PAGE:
The wide-format specialist’s most recent hire was Tom Lake, who joined the business in mid-March as business development manager. He was tasked with growing the Norwich firm’s sales across interior and exterior signs, store facias and, predominantly, wall coverings.
“Lockdown has given me the chance to really get under the skin of CIM,” said Lake.
According to managing director Mark Baker, the business has largely grown over its 20-year history through word-of-mouth, but Lake’s appointment was driven by the desire to add wallpapers to its offering and expand into new markets.
“We took on three people just before the lockdown, we felt horrible. We were really going for it this year. We invested in a Canon Colorado 1650 to really push wallpaper products and everything was buzzing and then the wheels came off,” Baker said.
“We also took on two junior fitters on in the month before lockdown, so they fell lucky and could be furloughed.”
However, all three March hires are now back in the business, Lake, a production trainee and an additional installer, and staffing is up to 18, with one more member of the team due to come off furlough shortly.
The firm installed a latest generation 1.6m-wide Canon Colorado 1650 just before Christmas as part of plans to grow its wallcoverings business.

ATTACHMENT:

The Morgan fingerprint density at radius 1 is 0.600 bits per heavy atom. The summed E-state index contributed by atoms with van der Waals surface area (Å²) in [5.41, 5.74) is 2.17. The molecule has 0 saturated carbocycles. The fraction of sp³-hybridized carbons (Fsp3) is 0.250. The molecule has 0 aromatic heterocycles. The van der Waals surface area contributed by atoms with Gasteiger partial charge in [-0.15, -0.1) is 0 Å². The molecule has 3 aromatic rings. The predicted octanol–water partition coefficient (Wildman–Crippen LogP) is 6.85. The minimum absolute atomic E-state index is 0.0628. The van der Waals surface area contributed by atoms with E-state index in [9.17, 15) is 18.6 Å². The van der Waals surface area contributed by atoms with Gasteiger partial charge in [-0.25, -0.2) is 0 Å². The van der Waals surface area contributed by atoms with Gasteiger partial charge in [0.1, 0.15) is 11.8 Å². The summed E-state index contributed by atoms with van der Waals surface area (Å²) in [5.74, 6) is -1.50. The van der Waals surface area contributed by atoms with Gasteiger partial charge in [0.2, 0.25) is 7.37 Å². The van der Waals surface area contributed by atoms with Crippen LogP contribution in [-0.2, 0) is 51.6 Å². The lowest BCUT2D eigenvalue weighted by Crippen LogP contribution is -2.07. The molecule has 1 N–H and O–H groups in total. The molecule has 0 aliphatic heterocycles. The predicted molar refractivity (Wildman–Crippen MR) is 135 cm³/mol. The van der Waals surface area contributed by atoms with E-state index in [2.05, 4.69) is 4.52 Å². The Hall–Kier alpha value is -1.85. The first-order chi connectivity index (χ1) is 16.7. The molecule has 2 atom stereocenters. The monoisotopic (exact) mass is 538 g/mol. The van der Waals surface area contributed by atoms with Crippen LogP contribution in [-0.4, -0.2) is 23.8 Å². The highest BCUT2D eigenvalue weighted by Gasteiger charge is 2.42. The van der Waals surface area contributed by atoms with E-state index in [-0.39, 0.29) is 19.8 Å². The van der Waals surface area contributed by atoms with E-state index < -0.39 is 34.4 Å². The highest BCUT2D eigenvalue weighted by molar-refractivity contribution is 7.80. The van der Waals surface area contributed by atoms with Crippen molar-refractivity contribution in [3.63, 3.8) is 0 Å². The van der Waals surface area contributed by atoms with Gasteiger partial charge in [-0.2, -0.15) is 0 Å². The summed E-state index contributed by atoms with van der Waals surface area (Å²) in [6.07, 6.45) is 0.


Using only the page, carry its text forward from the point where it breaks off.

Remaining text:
The 159sqm/hr, 1,800dpi Colorado runs Canon’s patented UVgel inks and FLXfinish LED UV curing system which enables it to automatically switch between gloss or matte finish.
The four-colour roll-to-roll joined a print battery consisting of a Roland DG, two Mimakis and an Agfa flatbed supported by a range of finishing kit including Rollsroller finishing table and a Blackman & White cutting table.
“That poor thing [the Blackman & White] has been working 24/7 for the past two months and has been a Godsend, cutting floor graphics and screens,” said Baker.
The firm, which celebrates its twentieth anniversary this year, offers the full gamut of wide-format products from signs and banners through to vehicle wraps and instore graphics.
“We’re good at what we do, but not so good about shouting about it,” said Baker.
The business closed for around four weeks at the start of lockdown to “do the right thing”.
“After a few weeks of just chilling in the garden with the kids and a couple more worrying about the finances and figures, we started to see work coming into the market for social distancing and we didn’t really like what we saw [in terms of the designs].
“So, we designed some bespoke social distancing graphics and put it out there and started talking to a few of our retail customers and it just took off and everyone wanted a piece of it luckily.”
As result of its work with its pre-existing clients, which include regional retail chains, garden centres and furniture retailers, the business has also picked up a significant number of new clients as lockdown restrictions have eased across various sectors.
“People were finding out about us and contacting us from all over, which was really nice. We’ve made a lot of new contacts,” said Baker.
“We had high hopes for this year, but it is what it and everyone is in the same boat. We feel really lucky. We’ve learned a lot about the team, as far as their commitment and putting in the hours, the hunger was there. So, it felt good. We’ve just got to hope that come August or September business is still buoyant.
“Hopefully we’re in good stead for when the market picks up. We’ve noticed over the past week or two that a lot more ‘normal’ signage is coming through. So that will feel nice to print something that isn’t yellow and black.”